The Results

Mohne Dam after being breached by the Dam Busters.

Despite the tremendous losses, two dams were breached and two others were significantly damaged. Did the attacks have the long-term, anticipated results on the Germans ability to wage war that the Allies had hoped for? Historians often disagree on just how much the destruction of the dams hurt Germany, but most agree that the German military might was at least hampered by the dam busters.

Destruction of the Mohne resulted in: a few mines were flooded; 11 small factories and 92 houses were destroyed and 114 factories and 971 houses were damaged. The floods washed away about 25 roads, railways and bridges as the flood waters spread for around 50 miles (80 km) from the source. Estimates show that before 15 May 1943 water production on the Ruhr was 1 million tonnes, this dropped to a quarter of that level after the raid.

Through auxiliary means, most areas had water and power restored within two months of the attack and the attacks only proved to be a minor inconvenience. Perhaps most puzzling of all was the lack of further attacks on the dams. Had the British sent more bombers in the following days they likely could have destroyed the dams beyond repair. The most significant damage caused by breaching the dams was the destruction of vast amounts of farmland that stifled food production in the region for the next decade. Although the attacks did not create a permanent or long-term setback to the German ability to wage war, the story of the daring Dam Busters acted as a much needed morale boost in Britain.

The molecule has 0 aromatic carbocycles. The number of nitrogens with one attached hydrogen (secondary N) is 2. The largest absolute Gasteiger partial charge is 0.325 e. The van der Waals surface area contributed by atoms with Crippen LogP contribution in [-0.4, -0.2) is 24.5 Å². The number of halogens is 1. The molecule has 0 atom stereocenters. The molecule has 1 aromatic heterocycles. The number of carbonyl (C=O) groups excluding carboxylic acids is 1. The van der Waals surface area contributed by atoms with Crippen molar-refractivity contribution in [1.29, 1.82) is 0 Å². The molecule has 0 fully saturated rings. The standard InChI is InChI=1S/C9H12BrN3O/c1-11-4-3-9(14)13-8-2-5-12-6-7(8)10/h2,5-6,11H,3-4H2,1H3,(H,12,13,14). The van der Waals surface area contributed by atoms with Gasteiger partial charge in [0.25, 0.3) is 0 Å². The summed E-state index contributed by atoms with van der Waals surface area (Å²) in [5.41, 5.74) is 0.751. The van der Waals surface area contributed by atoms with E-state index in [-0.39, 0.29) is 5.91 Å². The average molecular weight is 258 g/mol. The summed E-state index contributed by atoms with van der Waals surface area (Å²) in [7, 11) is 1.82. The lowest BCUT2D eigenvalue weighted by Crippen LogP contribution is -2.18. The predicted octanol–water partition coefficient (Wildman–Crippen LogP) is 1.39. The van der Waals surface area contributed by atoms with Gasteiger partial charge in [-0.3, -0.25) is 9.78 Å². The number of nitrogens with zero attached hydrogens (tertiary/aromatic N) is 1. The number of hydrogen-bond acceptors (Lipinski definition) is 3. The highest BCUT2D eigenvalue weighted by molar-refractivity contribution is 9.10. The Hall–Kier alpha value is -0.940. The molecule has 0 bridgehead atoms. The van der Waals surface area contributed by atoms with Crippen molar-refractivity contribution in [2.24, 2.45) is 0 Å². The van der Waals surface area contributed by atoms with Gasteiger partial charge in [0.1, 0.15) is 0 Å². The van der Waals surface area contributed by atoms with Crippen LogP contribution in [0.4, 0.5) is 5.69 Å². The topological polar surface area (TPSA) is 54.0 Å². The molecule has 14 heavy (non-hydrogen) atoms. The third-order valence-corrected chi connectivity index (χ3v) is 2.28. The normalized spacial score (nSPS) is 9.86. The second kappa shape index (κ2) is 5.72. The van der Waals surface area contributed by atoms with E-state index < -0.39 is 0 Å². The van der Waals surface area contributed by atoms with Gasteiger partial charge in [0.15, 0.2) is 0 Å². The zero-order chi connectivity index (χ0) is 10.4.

The greatest impacts of the dam busting raids were that repair efforts pulled laborers away from construction of the Atlantic Wall, which was Hitler’s fortification being built along Northern Europe to prevent invasion. Weaknesses in the Atlantic Wall would prove invaluable on D-Day. Barnes Wallis’ success with the “bouncing” bomb enabled him to produce his earthquake bombs (Tallboy and Grand Slam) which proved useful to the Allies later in the war.

More on:

Luke Skywalker, Death Star, X-wing Fighter, TIE Fighter, Rebel Alliance, Galactic Empire


Resources

First posted on: April 14, 2014 by Wes Dodgens